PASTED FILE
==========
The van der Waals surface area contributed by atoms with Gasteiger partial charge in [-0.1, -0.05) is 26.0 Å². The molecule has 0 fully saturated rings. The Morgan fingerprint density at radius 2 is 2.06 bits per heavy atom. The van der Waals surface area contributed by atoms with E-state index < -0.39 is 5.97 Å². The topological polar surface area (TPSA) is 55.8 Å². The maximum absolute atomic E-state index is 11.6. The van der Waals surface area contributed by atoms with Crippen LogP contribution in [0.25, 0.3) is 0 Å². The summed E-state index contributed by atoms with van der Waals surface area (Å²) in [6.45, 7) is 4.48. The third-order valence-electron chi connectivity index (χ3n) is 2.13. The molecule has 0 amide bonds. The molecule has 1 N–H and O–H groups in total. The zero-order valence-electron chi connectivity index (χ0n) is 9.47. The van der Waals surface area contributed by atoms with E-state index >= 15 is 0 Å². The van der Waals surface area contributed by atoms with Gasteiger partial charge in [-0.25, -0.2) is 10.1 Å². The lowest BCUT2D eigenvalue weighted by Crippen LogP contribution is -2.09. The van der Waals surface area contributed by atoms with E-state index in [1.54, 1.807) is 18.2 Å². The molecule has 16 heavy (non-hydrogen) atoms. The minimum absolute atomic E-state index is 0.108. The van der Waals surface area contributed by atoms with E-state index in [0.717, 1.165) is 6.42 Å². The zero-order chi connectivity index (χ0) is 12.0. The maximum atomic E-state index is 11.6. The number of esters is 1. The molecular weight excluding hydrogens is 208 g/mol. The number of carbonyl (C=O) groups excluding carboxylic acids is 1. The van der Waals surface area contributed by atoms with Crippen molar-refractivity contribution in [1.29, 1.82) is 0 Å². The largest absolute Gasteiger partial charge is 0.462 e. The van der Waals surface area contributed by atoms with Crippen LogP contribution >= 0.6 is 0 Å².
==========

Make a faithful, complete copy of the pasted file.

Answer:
The van der Waals surface area contributed by atoms with Gasteiger partial charge in [-0.1, -0.05) is 26.0 Å². The molecule has 0 fully saturated rings. The Morgan fingerprint density at radius 2 is 2.06 bits per heavy atom. The van der Waals surface area contributed by atoms with E-state index < -0.39 is 5.97 Å². The topological polar surface area (TPSA) is 55.8 Å². The maximum absolute atomic E-state index is 11.6. The van der Waals surface area contributed by atoms with Crippen LogP contribution in [0.25, 0.3) is 0 Å². The summed E-state index contributed by atoms with van der Waals surface area (Å²) in [6.45, 7) is 4.48. The third-order valence-electron chi connectivity index (χ3n) is 2.13. The molecule has 0 amide bonds. The molecule has 1 N–H and O–H groups in total. The zero-order valence-electron chi connectivity index (χ0n) is 9.47. The van der Waals surface area contributed by atoms with E-state index >= 15 is 0 Å². The van der Waals surface area contributed by atoms with Gasteiger partial charge in [-0.25, -0.2) is 10.1 Å². The lowest BCUT2D eigenvalue weighted by Crippen LogP contribution is -2.09. The van der Waals surface area contributed by atoms with E-state index in [1.54, 1.807) is 18.2 Å². The molecule has 16 heavy (non-hydrogen) atoms. The minimum absolute atomic E-state index is 0.108. The van der Waals surface area contributed by atoms with E-state index in [0.717, 1.165) is 6.42 Å². The zero-order chi connectivity index (χ0) is 12.0. The maximum atomic E-state index is 11.6. The number of esters is 1. The molecular weight excluding hydrogens is 208 g/mol. The number of carbonyl (C=O) groups excluding carboxylic acids is 1. The van der Waals surface area contributed by atoms with Crippen molar-refractivity contribution in [1.29, 1.82) is 0 Å². The largest absolute Gasteiger partial charge is 0.462 e. The van der Waals surface area contributed by atoms with Crippen LogP contribution >= 0.6 is 0 Å².